Imperial examination
Photo Credit: VCG

How Ancient Chinese Scholars Celebrated Graduation

In the Tang dynasty, scholars celebrated the end of exams with food, bribes, and cosying up to officials

Since the college entrance exams, or gaokao, finished last month, millions of Chinese high school students have been awaiting their results with trepidation. Whether their marks leave them disappointed or elated, however, tradition dictates that once the results are in, it’s time for a celebration.

Nowadays, students often attend a dinner, known as a “Graduation Banquet (升学宴)” or “Teacher Thanksgiving Banquet (谢师宴),” with schoolmates and teachers to celebrate and show thanks to those who helped with their studies. However, these gatherings have been called out by some officials as being hotbeds for extravagance and bribery, with “red packets (红包)” of money often passed around. One education bureau in Xingwen county, Sichuan province, even told citizens, especially Communist Party members and government employees, not to hold such banquets.

But the extravagance of meals today was nothing compared to how ancient students celebrated the end of their examinations: feasting, schmoozing officials, and even offers of marriage were common. Often, it was the government that organized these lavish proceedings for the graduating pupils. Here are some of the ways ancient Chinese celebrated post-exams:

The Deer Call Banquet (鹿鸣宴)

In the Tang dynasty (618 – 907), the imperial exam, or keju, consisted of two levels. The first was held by the county or prefectural government and known as 乡试 (provincial exam). People who passed the provincial exam were granted the title 举人 (jǔrén), and were qualified to take the higher exam, the 省试 (metropolitan examination), which was held by the Ministry of Rites in the capital.

Traditionally, after the provincial exam, local governments would hold a banquet for new juren, to reward their past efforts and encourage them to strive for further success.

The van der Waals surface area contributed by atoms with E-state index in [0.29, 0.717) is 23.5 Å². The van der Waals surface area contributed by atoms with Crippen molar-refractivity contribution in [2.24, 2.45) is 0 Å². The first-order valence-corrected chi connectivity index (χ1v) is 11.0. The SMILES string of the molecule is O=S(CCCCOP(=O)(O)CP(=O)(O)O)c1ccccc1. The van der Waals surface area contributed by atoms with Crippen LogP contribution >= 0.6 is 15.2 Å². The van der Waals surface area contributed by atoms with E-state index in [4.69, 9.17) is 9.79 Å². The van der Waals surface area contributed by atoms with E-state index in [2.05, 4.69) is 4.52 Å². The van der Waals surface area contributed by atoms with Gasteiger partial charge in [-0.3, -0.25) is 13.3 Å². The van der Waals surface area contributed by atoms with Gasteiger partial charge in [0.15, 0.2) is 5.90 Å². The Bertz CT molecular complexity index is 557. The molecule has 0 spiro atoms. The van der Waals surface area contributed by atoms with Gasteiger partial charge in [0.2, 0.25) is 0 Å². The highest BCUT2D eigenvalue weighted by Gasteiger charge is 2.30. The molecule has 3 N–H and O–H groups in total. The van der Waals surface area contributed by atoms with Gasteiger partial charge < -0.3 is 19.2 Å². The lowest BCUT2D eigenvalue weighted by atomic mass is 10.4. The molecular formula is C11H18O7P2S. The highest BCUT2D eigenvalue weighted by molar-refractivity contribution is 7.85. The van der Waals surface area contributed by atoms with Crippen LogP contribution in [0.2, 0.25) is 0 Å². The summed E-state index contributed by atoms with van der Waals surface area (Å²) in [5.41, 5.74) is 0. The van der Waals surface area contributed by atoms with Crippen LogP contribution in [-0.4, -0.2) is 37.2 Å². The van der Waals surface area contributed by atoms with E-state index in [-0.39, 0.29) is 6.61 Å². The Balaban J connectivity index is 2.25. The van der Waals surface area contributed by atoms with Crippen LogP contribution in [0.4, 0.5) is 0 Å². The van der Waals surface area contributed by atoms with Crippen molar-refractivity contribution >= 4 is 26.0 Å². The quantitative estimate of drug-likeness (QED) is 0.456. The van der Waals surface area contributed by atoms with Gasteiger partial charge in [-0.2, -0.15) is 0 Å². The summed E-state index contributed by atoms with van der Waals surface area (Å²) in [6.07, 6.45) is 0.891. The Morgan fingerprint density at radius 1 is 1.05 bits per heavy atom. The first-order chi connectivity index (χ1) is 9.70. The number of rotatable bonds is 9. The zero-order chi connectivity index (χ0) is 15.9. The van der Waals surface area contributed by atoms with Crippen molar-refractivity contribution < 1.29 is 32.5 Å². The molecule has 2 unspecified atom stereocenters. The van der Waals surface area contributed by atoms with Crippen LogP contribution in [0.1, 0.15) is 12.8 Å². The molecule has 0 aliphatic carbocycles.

According to the New Book of Tang (《新唐书》), an official history book finished in the Song dynasty (960 – 1279), the banquet was usually hosted by a high-ranking official, with scholars, local officials, and even celebrities invited. Pigs and sheep were sacrificed, orchestras played, and most importantly, the host and the guests would sing the “Deer Call (《鹿鸣》)” together.

“Deer Call” is a poem collected in Classic of Poetry (《诗经》), the oldest existing collection of Chinese poetry featuring poems and ballads from the 11th to 6th century BCE. The opening stanza reads: “The deer call to one other; eating grass in the field. I have admirable guests today; the lute and flute sound.” It was believed that the poem was originally sung by the emperor when he held feasts to entertain his ministers, as a display of the ruler’s respect for talented individuals. The Deer Call Banquet was therefore considered a gesture of respect from the government to the new juren.

That respect went further, however, with government officials or local nobility also seeking out scholars to sponsor, bringing them into their patronage networks. The Records of Siming (《四明续志》), a local chronicle from Ningbo, Zhejiang province, published in the Qing dynasty (1616 – 1911), recorded one Deer Call Banquet in Ningbo where every juren was granted 300 guan of coins (1 guan of coins could buy roughly 96 kilograms of rice).

Qujiang Banquet (曲江宴)

If a juren managed to pass the higher metropolitan examination, they could look forward to another round of banquets. One of these was the Qujiang Banquet, which was actually a series of feasts held at, and named after, a famous pool in the Tang capital Chang’an (present day Xi’an).